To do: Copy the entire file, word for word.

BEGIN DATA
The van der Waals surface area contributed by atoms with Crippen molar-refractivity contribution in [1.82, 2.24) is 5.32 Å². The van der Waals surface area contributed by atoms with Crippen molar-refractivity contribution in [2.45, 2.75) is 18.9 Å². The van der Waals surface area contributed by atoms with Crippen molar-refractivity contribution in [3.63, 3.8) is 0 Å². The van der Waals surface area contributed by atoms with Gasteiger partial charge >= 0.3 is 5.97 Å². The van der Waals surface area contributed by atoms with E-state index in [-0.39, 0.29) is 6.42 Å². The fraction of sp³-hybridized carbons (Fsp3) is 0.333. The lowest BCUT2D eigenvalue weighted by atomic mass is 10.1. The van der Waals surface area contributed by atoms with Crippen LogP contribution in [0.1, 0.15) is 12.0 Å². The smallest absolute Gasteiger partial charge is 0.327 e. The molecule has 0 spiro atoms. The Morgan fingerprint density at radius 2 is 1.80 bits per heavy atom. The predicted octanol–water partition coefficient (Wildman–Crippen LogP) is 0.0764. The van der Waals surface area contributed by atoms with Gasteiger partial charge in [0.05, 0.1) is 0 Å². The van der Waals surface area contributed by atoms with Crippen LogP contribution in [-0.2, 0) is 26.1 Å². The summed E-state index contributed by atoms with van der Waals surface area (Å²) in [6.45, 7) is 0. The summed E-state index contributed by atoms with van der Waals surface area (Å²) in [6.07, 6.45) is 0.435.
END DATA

The van der Waals surface area contributed by atoms with Crippen molar-refractivity contribution in [1.82, 2.24) is 5.32 Å². The van der Waals surface area contributed by atoms with Crippen molar-refractivity contribution in [2.45, 2.75) is 18.9 Å². The van der Waals surface area contributed by atoms with Crippen molar-refractivity contribution in [3.63, 3.8) is 0 Å². The van der Waals surface area contributed by atoms with Gasteiger partial charge >= 0.3 is 5.97 Å². The van der Waals surface area contributed by atoms with E-state index in [-0.39, 0.29) is 6.42 Å². The fraction of sp³-hybridized carbons (Fsp3) is 0.333. The lowest BCUT2D eigenvalue weighted by atomic mass is 10.1. The van der Waals surface area contributed by atoms with Crippen LogP contribution in [0.1, 0.15) is 12.0 Å². The smallest absolute Gasteiger partial charge is 0.327 e. The molecule has 0 spiro atoms. The Morgan fingerprint density at radius 2 is 1.80 bits per heavy atom. The predicted octanol–water partition coefficient (Wildman–Crippen LogP) is 0.0764. The van der Waals surface area contributed by atoms with Gasteiger partial charge in [0.05, 0.1) is 0 Å². The van der Waals surface area contributed by atoms with Crippen LogP contribution in [-0.2, 0) is 26.1 Å². The summed E-state index contributed by atoms with van der Waals surface area (Å²) in [6.45, 7) is 0. The summed E-state index contributed by atoms with van der Waals surface area (Å²) in [6.07, 6.45) is 0.435.